NEW ORLEANS -- Archbishop Gregory Aymond blessed the large St. Joseph Altar at St. Mary's Church in the Ursuline Convent, remembering how this religious commemoration influenced his youth.
"I remember as a kid growing up and living in New Orleans that we visited the St. Joseph Altars," the archbishop said. "That was an important tradition in my family. My parents, along with my two sisters, we would visit two or three St. Joseph altars."
The altar tradition started after rain followed prayers to St. Joseph during a drought and famine in Sicily 900 years ago, and the archbishop says Sicilian immigrants brought a unique tradition to New Orleans.
"I'm amazed every year the number of St. Joseph altars that are offered increases, increases," he said. "It is all to help the poor."
Aymond noted that Pope Francis chose to officially begin his papacy on the Feast Day of St. Joseph.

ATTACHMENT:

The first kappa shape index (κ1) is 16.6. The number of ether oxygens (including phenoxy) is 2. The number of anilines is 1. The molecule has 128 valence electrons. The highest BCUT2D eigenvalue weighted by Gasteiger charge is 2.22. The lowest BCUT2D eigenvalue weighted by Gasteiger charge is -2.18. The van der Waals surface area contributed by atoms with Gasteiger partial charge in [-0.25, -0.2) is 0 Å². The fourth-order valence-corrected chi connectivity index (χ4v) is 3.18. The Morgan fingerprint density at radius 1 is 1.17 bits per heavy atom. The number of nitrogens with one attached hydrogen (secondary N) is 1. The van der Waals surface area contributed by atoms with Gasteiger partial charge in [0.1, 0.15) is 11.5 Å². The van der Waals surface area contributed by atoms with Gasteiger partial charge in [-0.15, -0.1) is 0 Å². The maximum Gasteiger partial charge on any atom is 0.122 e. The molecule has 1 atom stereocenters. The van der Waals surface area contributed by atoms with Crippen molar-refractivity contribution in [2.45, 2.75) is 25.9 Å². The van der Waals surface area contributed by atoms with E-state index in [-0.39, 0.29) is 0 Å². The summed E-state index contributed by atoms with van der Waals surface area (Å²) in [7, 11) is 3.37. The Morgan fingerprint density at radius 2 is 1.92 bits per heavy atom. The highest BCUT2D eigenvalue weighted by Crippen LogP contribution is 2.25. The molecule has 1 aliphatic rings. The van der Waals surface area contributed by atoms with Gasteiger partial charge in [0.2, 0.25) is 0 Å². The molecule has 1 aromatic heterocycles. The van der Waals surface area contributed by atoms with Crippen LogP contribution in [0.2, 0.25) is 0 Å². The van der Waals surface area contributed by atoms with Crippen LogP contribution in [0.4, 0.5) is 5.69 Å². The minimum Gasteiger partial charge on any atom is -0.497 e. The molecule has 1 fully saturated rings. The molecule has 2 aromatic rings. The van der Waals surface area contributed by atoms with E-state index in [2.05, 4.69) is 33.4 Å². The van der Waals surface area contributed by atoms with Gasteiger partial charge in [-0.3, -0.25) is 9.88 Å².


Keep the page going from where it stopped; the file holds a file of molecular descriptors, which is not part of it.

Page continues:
"Pope Francis, who was just inaugurated this morning, it is very clear that he is calling us in a new and very powerful way to be for the poor."
The altars often feature fava beans, which were very important in keeping people alive during the famines in Sicily. Now they are considered symbols of good luck, and I can certainly use all the good luck I can get.
But for the food on the altar, well, there's a traditional use for that as well.
"And then to carry out Joseph's spirit of poverty, and then to help the poor, so all of the food on this altar will ultimately be given to the poor," Aymond said.